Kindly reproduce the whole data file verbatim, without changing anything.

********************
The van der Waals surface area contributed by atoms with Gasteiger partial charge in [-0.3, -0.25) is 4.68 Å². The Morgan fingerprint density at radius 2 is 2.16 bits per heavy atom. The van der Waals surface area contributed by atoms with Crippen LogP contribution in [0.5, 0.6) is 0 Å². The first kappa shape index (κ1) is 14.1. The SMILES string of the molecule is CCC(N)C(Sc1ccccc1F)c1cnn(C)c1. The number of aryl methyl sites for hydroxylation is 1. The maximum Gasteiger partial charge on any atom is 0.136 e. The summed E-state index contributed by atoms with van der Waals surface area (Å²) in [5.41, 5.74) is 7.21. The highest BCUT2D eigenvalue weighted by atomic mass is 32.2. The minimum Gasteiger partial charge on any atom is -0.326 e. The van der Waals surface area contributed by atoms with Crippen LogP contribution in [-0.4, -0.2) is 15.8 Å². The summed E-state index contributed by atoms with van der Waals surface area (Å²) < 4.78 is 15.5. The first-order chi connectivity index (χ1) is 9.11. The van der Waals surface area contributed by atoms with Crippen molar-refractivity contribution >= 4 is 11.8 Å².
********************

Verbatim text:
The van der Waals surface area contributed by atoms with Gasteiger partial charge in [-0.3, -0.25) is 4.68 Å². The Morgan fingerprint density at radius 2 is 2.16 bits per heavy atom. The van der Waals surface area contributed by atoms with Crippen LogP contribution in [0.5, 0.6) is 0 Å². The first kappa shape index (κ1) is 14.1. The SMILES string of the molecule is CCC(N)C(Sc1ccccc1F)c1cnn(C)c1. The number of aryl methyl sites for hydroxylation is 1. The maximum Gasteiger partial charge on any atom is 0.136 e. The summed E-state index contributed by atoms with van der Waals surface area (Å²) in [5.41, 5.74) is 7.21. The highest BCUT2D eigenvalue weighted by atomic mass is 32.2. The minimum Gasteiger partial charge on any atom is -0.326 e. The van der Waals surface area contributed by atoms with Crippen LogP contribution in [-0.4, -0.2) is 15.8 Å². The summed E-state index contributed by atoms with van der Waals surface area (Å²) < 4.78 is 15.5. The first-order chi connectivity index (χ1) is 9.11. The van der Waals surface area contributed by atoms with Crippen molar-refractivity contribution >= 4 is 11.8 Å².